Baylor College of Medicine

The Role of Racial-Ethnic and Sex Differences Among Providers and Patients in the use of Physical Restrains (H-50633)



Background: Race and sex-based biases have been found to occur in healthcare, these biases ultimately effect the care that patients receive. Previous studies have found differences in wait time and triage level in the Emergency Department based on rate. An understudied area is utilization of physical restraints for agitation in the Emergency Department. Physical restraints can have significant physical and psychological effects on staff and patients. To date, studies on the disparities of restraints use have focused on the role of the patient's race, ethnicity, sex, and other demographic variables. However,no studies have elucidated the use of physical restraints with regards to the physician-patient racial, ethnic or sex differences. Vulnerable populations (i.e. patients with mental health disorders including substance use disorders) are more likely to undergo restraints, and identifying the role of provider-patient race, ethnicity and sex differences may highlight areas for improvement and guide solutions to address health inequities.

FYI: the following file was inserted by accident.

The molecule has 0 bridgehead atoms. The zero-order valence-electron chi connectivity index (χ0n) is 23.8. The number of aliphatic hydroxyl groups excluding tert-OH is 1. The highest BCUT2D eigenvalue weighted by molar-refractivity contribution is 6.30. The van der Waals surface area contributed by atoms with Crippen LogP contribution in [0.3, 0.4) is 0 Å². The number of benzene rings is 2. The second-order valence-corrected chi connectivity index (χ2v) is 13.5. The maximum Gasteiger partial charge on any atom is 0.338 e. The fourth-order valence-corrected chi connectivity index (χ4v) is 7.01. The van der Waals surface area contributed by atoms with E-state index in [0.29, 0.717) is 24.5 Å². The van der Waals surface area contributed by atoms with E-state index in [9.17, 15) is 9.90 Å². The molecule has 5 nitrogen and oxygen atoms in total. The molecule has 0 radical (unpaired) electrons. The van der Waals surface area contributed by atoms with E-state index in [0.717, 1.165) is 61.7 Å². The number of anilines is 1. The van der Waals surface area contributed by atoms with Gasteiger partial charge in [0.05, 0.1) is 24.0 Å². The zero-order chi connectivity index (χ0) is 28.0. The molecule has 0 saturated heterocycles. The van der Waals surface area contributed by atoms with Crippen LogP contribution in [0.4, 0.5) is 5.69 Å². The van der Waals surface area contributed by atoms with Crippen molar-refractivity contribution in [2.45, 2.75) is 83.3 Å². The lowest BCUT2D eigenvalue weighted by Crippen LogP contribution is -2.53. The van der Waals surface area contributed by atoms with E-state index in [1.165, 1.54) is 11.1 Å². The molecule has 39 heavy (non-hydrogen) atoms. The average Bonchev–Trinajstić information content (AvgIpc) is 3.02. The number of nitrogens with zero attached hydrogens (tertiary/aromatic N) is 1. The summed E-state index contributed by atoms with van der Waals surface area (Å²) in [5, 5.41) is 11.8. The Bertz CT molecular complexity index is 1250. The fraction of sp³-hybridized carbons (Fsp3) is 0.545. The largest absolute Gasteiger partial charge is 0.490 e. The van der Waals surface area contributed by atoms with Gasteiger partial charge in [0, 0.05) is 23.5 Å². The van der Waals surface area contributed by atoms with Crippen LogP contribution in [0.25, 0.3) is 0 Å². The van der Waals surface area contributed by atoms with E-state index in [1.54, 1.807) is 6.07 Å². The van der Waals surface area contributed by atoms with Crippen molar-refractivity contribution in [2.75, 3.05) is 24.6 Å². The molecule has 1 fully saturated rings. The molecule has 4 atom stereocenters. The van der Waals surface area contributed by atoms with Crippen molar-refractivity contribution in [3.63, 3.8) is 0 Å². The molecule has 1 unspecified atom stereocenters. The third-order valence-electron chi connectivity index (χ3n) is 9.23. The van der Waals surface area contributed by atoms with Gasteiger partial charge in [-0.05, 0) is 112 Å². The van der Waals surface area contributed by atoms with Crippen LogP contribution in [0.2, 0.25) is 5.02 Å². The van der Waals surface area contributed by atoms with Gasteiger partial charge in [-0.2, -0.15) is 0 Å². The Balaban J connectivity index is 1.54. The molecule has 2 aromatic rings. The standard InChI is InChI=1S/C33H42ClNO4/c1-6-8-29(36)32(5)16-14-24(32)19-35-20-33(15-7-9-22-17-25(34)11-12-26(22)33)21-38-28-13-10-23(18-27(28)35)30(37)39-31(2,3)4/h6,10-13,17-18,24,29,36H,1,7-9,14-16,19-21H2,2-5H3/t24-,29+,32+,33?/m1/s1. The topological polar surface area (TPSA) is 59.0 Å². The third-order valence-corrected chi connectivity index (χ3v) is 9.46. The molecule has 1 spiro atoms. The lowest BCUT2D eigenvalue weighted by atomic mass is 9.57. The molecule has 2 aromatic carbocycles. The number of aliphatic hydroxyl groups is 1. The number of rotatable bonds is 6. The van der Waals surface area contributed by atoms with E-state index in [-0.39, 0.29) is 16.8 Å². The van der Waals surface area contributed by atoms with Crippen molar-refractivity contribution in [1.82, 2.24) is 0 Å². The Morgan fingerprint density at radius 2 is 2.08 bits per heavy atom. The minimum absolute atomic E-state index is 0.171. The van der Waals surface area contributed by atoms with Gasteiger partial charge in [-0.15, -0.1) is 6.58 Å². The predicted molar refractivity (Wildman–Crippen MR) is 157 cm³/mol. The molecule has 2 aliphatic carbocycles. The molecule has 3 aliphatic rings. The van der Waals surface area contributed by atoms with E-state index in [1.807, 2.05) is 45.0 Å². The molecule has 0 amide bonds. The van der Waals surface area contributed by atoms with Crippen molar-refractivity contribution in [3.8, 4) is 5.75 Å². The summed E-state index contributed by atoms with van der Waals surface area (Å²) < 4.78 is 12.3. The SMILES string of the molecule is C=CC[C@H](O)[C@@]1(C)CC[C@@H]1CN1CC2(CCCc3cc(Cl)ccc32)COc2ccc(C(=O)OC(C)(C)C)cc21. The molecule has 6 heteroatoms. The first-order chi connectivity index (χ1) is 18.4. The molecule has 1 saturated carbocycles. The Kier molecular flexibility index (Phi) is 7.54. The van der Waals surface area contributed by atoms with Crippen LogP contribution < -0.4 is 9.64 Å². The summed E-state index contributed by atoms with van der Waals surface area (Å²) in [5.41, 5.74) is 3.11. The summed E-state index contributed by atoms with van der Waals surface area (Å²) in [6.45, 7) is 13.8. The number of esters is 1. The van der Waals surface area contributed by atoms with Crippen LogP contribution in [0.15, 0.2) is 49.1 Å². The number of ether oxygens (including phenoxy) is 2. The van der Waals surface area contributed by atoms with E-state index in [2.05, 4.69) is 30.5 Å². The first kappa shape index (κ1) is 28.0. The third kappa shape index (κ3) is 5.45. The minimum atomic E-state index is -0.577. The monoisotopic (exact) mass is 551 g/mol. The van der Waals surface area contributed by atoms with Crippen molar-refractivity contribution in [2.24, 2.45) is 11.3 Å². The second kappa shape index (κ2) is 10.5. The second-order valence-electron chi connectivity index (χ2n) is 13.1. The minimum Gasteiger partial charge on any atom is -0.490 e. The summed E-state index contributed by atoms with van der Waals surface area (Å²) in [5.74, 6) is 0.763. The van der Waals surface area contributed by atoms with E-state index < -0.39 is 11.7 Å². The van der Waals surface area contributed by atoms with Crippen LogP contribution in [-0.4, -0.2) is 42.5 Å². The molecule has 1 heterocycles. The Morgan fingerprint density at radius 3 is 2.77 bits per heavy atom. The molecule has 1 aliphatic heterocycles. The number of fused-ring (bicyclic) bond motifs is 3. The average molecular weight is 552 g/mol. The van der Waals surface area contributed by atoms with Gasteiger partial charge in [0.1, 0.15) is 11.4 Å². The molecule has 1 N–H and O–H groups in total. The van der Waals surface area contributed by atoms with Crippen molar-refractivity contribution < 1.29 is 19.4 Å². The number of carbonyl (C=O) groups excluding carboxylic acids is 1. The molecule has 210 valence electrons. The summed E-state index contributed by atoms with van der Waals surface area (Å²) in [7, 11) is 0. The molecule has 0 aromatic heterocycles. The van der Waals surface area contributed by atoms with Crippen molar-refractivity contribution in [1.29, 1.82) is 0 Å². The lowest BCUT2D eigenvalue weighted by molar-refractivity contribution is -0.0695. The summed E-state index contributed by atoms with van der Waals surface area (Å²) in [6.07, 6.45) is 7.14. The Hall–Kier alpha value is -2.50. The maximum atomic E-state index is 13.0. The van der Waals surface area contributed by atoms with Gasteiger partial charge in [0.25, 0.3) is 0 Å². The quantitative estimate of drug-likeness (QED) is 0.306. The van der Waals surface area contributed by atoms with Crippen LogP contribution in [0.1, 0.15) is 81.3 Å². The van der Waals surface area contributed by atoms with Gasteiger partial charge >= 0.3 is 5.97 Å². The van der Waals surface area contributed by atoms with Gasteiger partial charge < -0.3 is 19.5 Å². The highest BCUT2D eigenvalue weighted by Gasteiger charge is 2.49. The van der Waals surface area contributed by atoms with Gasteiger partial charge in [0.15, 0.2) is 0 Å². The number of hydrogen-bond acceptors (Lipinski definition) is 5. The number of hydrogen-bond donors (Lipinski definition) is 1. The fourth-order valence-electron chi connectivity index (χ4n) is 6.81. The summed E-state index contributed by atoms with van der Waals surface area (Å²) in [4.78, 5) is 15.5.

Purpose: The purpose of this study is to determine if there are provider-based demographic differences in the use of physical restraints for patients in the emergency room department.

Project status: Enrolling

Coordinator Role: screen, consent, enroll and collect data.

Open to students: Yes

IRB: H-50633




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